“About her. What?”
Bloomberg drew at his cigar. “Of course you know she’s come into money, a pot of money and a fine place down in the country. Uncle died, left a will—that sort of thing. Rankin acts for me, a sound man. I was talking to him the other day, and your name cropped up.”
“Go on!” said Slotman. The cigar shook between, his finger and thumb. “My name cropped up?”
“And Rankin was interested, as a young lady he was acting for had just come into a pot of money and a fine place down in Kent, and he had heard that she used to be employed by you. Ah, ha!” Bloomberg laughed. “You oughtn’t to have let her slip away, old man. She was as pretty as a peach, and now with some hundreds of thousands she will be worth while, eh?”
“I suppose so,” Slotman said, apparently indifferently. “And did you hear the name of the place she had come into?”
“I did. Something—Den—all places in Kent are something or other—Den. Oh, Starden! That’s it! Well, I must go. But tell me, what’s your opinion about those Calbary Reef Preferentials?”
Ten minutes later Slotman was alone, frowning at thought. If it were true, then indeed the luck had been against him. Even without money he had been willing, more than willing to marry Joan, in spite of the past, of which he knew nothing, but suspected much. Yes, he would have married her.
“She got hold of me,” he muttered, “and I can’t leave off thinking of her, and now she is an heiress, and Heaven knows I want money. If I had a chance, if—” He paused.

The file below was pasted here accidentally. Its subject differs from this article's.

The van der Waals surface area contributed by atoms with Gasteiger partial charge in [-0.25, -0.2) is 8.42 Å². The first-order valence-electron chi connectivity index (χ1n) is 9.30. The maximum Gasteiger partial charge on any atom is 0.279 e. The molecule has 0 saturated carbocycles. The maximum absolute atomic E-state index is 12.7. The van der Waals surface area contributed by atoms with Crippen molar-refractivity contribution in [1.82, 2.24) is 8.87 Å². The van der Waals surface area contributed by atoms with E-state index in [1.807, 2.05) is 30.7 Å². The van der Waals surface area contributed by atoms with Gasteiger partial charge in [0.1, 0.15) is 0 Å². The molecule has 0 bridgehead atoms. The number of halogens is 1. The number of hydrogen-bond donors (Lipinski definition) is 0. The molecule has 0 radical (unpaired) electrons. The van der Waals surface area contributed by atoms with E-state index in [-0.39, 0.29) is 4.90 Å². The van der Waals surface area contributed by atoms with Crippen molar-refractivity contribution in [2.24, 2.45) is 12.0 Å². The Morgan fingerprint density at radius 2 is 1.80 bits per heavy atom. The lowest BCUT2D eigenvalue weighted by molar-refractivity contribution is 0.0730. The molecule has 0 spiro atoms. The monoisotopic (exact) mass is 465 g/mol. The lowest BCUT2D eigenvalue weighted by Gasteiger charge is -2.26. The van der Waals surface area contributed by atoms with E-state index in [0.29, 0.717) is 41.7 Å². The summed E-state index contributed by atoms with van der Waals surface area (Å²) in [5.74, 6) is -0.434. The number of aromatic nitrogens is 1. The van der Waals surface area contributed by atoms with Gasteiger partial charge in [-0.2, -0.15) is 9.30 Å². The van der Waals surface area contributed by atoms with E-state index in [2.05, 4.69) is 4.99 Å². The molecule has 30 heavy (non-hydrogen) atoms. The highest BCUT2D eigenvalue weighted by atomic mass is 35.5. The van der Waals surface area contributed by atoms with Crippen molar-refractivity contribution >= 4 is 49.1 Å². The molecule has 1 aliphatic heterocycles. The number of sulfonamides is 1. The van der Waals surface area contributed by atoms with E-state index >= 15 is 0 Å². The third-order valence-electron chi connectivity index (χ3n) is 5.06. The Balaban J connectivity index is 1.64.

For a long while Mr. Philip Slotman sat in deep thought. About Joan Meredyth there was a mystery, and it was a mystery that might be well worth solving.
“I’ll hunt it out,” he muttered. “I’ll have to work back. Let me see, there was that old General—General—?”
He frowned, Ah! he had it now, for his memory was a good one.
“General Bartholomew! That was the name,” Slotman muttered. “And that is where I commence my hunt!”
“To the manner born”
Starden Hall was one of those half-timbered houses in the possession of which Kent and Sussex are rich. It was no great mansion, but a comfortable, rambling old house, that had been built many a generation ago, and had been added to as occasion required by thoughtful owners, who had always borne in mind the architecture and the atmosphere of the original, and so to-day it covered a vast quantity of ground, being but one storey high, and about it spread flower gardens and noble park-land that were delights to the eye.
And this place was hers. It belonged to her, the girl who a few short weeks ago had been earning three pounds a week in a City office, and whose nightmare had been worklessness and starvation.
Helen Everard watched the girl closely. “To the manner born,” she thought. And yet there was that about Joan that she would have altered, a coldness, an aloofness. Too often the beautiful mouth was set and hard, never cruel, yet scornful. Too often those lustrous eyes looked coldly out on to a world that was surely smiling on her now.